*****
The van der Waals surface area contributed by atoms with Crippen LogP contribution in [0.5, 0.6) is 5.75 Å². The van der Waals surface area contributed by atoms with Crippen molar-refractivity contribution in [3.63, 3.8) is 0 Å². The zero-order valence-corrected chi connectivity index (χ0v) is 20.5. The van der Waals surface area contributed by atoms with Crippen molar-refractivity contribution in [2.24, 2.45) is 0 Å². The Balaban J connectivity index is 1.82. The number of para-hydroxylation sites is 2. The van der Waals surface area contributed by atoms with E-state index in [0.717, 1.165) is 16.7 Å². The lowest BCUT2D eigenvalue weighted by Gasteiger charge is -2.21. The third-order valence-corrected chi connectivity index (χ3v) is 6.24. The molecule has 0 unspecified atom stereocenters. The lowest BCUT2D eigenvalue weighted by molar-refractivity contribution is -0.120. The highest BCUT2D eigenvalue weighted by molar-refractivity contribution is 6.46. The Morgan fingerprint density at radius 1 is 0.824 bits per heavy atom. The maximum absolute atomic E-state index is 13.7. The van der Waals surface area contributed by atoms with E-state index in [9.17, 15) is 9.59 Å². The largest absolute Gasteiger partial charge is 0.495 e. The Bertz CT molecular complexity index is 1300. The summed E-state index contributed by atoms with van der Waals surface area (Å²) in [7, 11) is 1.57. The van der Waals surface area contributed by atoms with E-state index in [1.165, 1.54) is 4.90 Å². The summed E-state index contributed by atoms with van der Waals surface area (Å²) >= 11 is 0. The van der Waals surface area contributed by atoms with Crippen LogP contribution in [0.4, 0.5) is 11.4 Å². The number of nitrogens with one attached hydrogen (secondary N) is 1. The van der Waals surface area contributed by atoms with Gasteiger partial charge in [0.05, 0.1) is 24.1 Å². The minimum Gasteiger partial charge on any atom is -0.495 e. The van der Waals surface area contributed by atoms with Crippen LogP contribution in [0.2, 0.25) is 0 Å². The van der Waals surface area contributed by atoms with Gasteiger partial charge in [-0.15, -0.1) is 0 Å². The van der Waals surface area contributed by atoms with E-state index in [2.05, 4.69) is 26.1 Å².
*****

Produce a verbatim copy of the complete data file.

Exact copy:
The van der Waals surface area contributed by atoms with Crippen LogP contribution in [0.5, 0.6) is 5.75 Å². The van der Waals surface area contributed by atoms with Crippen molar-refractivity contribution in [3.63, 3.8) is 0 Å². The zero-order valence-corrected chi connectivity index (χ0v) is 20.5. The van der Waals surface area contributed by atoms with Crippen molar-refractivity contribution in [2.24, 2.45) is 0 Å². The Balaban J connectivity index is 1.82. The number of para-hydroxylation sites is 2. The van der Waals surface area contributed by atoms with E-state index in [0.717, 1.165) is 16.7 Å². The lowest BCUT2D eigenvalue weighted by Gasteiger charge is -2.21. The third-order valence-corrected chi connectivity index (χ3v) is 6.24. The molecule has 0 unspecified atom stereocenters. The lowest BCUT2D eigenvalue weighted by molar-refractivity contribution is -0.120. The highest BCUT2D eigenvalue weighted by molar-refractivity contribution is 6.46. The Morgan fingerprint density at radius 1 is 0.824 bits per heavy atom. The maximum absolute atomic E-state index is 13.7. The van der Waals surface area contributed by atoms with E-state index in [9.17, 15) is 9.59 Å². The largest absolute Gasteiger partial charge is 0.495 e. The Bertz CT molecular complexity index is 1300. The summed E-state index contributed by atoms with van der Waals surface area (Å²) in [7, 11) is 1.57. The van der Waals surface area contributed by atoms with E-state index in [1.165, 1.54) is 4.90 Å². The summed E-state index contributed by atoms with van der Waals surface area (Å²) >= 11 is 0. The van der Waals surface area contributed by atoms with Crippen LogP contribution in [0.4, 0.5) is 11.4 Å². The number of nitrogens with one attached hydrogen (secondary N) is 1. The van der Waals surface area contributed by atoms with Gasteiger partial charge in [0.05, 0.1) is 24.1 Å². The minimum Gasteiger partial charge on any atom is -0.495 e. The van der Waals surface area contributed by atoms with Crippen LogP contribution in [0.2, 0.25) is 0 Å². The van der Waals surface area contributed by atoms with Gasteiger partial charge in [-0.15, -0.1) is 0 Å². The van der Waals surface area contributed by atoms with E-state index in [2.05, 4.69) is 26.1 Å².